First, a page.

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The FDIC’s Governance of Information Technology Initiatives

August 2, 2018 / Source: FDICIG

The FDIC’s Governance of Information Technology Initiatives

Thursday, July 26, 2018

The Federal Deposit Insurance Corporation (FDIC) Office of Inspector General issued an audit report that highlights challenges and risks facing the FDIC with respect to the governance of its information technology (IT) initiatives.  
The audit focused on key components of the FDIC’s IT strategic planning, enterprise architecture, and governance bodies and practices.  We reviewed these components in light of three IT initiatives: (1) migration of FDIC email operations to the cloud; (2) deployment of laptop computers to FDIC employees and contractor personnel; and (3) proposed adoption of a managed services solution for mobile IT devices.  
We reported that the FDIC faced a number of challenges and risks with respect to the governance of its IT initiatives.  Although the FDIC had planned to develop an enterprise cloud strategy in 2017, it had not done so prior to pursuing cloud initiatives.  Specifically, the FDIC had not fully developed a strategy to migrate IT services and applications to the cloud prior to executing initiatives, nor had the FDIC obtained the acceptance of organizational stakeholders across FDIC’s Divisions and Offices. 
In addition, the FDIC did not have an effective enterprise architecture to support its IT decision-making and guide the execution of its strategic goals and objectives.  We found that the FDIC’s architecture was immature, and it did not guide the three IT initiatives we reviewed nor the FDIC’s transition of IT services to the cloud.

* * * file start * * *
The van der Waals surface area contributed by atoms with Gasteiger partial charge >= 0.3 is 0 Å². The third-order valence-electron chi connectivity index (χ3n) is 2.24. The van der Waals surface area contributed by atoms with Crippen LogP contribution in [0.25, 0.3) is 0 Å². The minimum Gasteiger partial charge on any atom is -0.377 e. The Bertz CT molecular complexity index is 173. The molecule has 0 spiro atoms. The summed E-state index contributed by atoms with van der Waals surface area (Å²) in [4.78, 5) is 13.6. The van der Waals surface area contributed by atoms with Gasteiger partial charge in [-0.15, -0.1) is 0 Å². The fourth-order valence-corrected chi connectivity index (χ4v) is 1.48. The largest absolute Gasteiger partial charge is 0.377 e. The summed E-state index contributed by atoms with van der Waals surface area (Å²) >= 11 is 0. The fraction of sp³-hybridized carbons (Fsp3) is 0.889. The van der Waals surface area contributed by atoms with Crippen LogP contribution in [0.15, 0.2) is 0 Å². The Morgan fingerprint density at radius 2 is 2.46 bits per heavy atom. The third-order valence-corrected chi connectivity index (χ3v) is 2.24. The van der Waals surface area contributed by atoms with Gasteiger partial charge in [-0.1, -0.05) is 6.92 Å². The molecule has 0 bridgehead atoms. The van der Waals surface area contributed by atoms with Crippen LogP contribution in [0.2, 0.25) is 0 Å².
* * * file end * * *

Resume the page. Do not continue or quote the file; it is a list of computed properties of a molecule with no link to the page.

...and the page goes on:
Also, the FDIC had not established a security architecture for its IT Governance Framework and IT Governance Processes, nor adequately defined the roles and responsibilities of information security officials.  Notably, a third-party consultant assessed the FDIC’s enterprise security architecture was “ad hoc” and was “inconsistently documented and implemented.”  The consultant further found that the FDIC’s IT Governance Processes did not clearly document roles and responsibilities for IT security.

Moreover, the FDIC had not acquired adequate resources and expertise needed to improve its IT Governance Framework and did not use complete cost information when evaluating cloud solutions.  The FDIC’s plans for significant and rapid transformation in the delivery of IT resources required individuals with expertise that the FDIC lacked in 2016 and improved financial information such as relevant intangible benefits to evaluate IT initiatives.

These challenges created uncertainty among FDIC Divisions and Offices regarding the implementation of its IT strategic goals and objectives and the impact such efforts would have on their respective program areas.  We also found that due to the limited IT governance applied to the cloud and laptop deployment initiatives that we reviewed, the former FDIC Chief Information Officer pursued overly aggressive implementation schedules and did not obtain broad business stakeholder involvement during the early stages of two of the three initiatives we reviewed.  This resulted in unaddressed business needs and security risks, and it created inefficiencies, increased costs, and delayed the initiatives.  

We made eight recommendations to address the IT Governance weaknesses we identified.  These recommendations included the FDIC developing an implementation plan that supports the IT Strategic Plan; implementing an enterprise architecture as part of the IT Governance Framework; defining and documenting roles and responsibilities for information security; and identifying IT resources and expertise to execute the IT Strategic Plan.  FDIC management concurred with our recommendations.

PDF Report: 
[PDF icon]  18-004AUD.pdf